Come outside with me now. Through the gap, across the cobbles, round the corner, and there it is. Look at it with a gardener’s eye for a moment – note the weeds – those speedwells, blue as ripped up scraps of sky; dandelion leaves sharp as teeth; grass encroaching, insinuating its green way across the soil. Nothing is quite in a row. The Trail of Tears sends purple tendrils, coaxing the walking onion to join the wigwam. There’s a squash plant running riot, creeping through the patch, popping up between pea plants.Frankly, it’s a mess.

Now look at it again, with me. Stand here, beside me, in the early morning light, when the grass is heavy with dew. Look at that purple – the dark rippling leaves of the cavolo nero, the midnight pods of the Trail of Tears dangling like heavy tears themselves – and the orange – joyous nasturtiums tumbling over the path, courgette and squash flowers flaunting themselves, flirting with the bumble-bees – and all those greens -the green lettuce leaves, lit from within, fat pods of broad beans, lined with velvet, chard, and peas, and turnip tops, a riot of green.

Trail of tears entwine
green heart of the garden,
bright gold early morning

This is for Victoria at dVerse, who asks us to glory in imperfections this week. There aren’t many things as imperfect as my vegetable patch, but I love being out there…

Haibun – journey home – for dVerse.

We dropped her off for her first shift in her first job. Waitressing – a good place to start: learning to deal with the public, to cope with pressure, to stay polite. She was excited, and a little bit nervous. Not sure what to expect.

I went to pick her up at the end of her shift, four hours later. I was a little bit early, and she was a little bit late, so I watched her for a few moments, through the window. She was laying tables so they’d be ready for breakfast in the morning. She was in uniform – black trousers, black shirt, black apron – hair pulled back in a plait. She didn’t look like a little girl. She looked like a young woman, working in a restaurant.

We drove home, down the dark country lanes, narrow and twisting between high hedges, and she told me about the shift, the welcome speech she has to make to customers, the specials menu she has to learn. She’d had a great time, she’s looking forward to her first pay packet. When we got home, we both paused for a moment and looked up at the sky, dripping with stars, so tightly packed you couldn’t get a finger between them. Light spilled from our own kitchen window. We went inside.

Sky laden with stars
Light falls from an open window
Journey is ending.

Toni at dVerse has asked us to write a haibun on a topic of our own choice. The last few days have been all about my daughter. She’s had a lot going on, a little run of successes. I’m being a proud mum at the moment. Hey – it’s allowed! Be glad we’re not on Facebook, where you’d have to see proud mum pictures. 

 

Summer – haibun for dVerse

We come here all through the winter. We’ve swum here on days when the sea has been a great, grey cat, tossing us like tiny toys. We’ve emerged shivering, glowing with cold and triumph. We’ve been the only swimmers, sometimes sharing the water with gleaming black clad surfers, sometimes sharing the beach with dog-walkers wrapped in coats and scarves.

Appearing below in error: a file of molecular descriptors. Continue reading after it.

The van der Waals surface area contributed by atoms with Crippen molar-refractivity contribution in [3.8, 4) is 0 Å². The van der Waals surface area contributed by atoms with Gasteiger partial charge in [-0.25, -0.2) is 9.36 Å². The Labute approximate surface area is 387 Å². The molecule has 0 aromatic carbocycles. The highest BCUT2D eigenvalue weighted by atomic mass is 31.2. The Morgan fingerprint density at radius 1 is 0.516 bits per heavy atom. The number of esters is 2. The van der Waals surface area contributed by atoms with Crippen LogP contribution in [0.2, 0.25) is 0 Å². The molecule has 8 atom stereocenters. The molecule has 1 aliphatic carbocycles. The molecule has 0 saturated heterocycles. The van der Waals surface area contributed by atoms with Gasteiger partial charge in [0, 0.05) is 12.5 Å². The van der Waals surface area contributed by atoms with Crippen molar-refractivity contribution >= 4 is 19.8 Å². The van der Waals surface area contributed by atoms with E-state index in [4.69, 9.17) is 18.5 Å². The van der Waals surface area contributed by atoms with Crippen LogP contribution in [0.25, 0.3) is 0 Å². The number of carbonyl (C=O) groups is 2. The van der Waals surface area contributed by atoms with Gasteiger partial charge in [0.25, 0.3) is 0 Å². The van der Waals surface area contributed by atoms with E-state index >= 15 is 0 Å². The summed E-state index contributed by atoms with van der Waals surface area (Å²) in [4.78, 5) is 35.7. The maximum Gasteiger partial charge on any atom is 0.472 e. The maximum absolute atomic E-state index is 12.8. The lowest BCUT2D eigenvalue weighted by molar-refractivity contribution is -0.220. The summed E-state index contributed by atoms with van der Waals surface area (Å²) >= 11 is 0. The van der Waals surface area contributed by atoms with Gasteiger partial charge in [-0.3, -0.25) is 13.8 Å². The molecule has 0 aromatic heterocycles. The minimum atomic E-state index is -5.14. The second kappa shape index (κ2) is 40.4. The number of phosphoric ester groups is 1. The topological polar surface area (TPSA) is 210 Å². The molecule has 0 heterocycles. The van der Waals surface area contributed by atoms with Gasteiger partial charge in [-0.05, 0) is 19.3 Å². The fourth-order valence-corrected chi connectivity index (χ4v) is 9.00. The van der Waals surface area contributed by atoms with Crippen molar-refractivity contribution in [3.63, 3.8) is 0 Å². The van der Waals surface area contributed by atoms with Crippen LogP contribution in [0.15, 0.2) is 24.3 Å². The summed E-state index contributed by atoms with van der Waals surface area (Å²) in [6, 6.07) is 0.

Today, however, it’s summer. I’ve picked my son up from a hot coach, after a long drive back from a science fair. There’s a pair of shorts and a t-shirt in a bag on the back seat,and his swimming trunks are in the boot. We’ve collected his best friend, and an older brother who is wilting in the heat, and I’ve brought them to the beach. We’ve picked our way over the pebble ridge, clambering over the smoothly rounded stones, and slipped and slithered our way down the other side, carrying rugs, towels and ice cold drinks.

Up by the causeway there’s a gathering of people, brightly coloured, making their way in and out of the sea. Here, where we are, it’s quieter. We dump our stuff, and plunge into the water, relishing the coolness of it, looking due west, to where the hot sun will sizzle into the ocean in a few hours time. The solstice has brought us the longest, hottest day we can remember, and we are loving it.

Sun hovers, holds back –
cannot bear to leave the day –
gold path in the sea

Dverse is open, and the very graceful Grace is asking for summery haibuns. We had a mini heatwave last week, but we’re back to English summer weather now. Still, a girl can dream.

Sport – haibun for dVerse

My daughter has grown through sport. I have watched her grow leaner, fitter, and much more confident through finding a sport she loves and working hard at it. She rows, which means watching the tides, fitting time on the river into early mornings and after school sessions, giving up time at the weekend when she could be shopping or Snapchatting, and getting up at crazy o’clock to get to regattas.

We live in the middle of nowhere, so I’ve resigned myself to driving the kids all over the place. I stand at the side of rugby pitches in the rain, and I sit in dojos on sunny days for my son, but secretly I prefer the rowing. I like sitting by the river, watching the movement of the water. I like watching the quad working together, perfecting their timing, their awareness of each other. I like their laughter as they clean down the boat and pack away their oars. Most of all, I like the determination on my daughter’s face as she pushes herself, concentrating on every stroke.

water flows swiftly

river dancing with the sea

white wings skim the waves

Bjorn is hosting at dVerse tonight. He wants us to write about sport. I wouldn’t say we are a sporty family, but we seem to do a lot of it. I run, and over the last year I’ve discovered cardio-tennis, but sport has most of its impact on me through my children.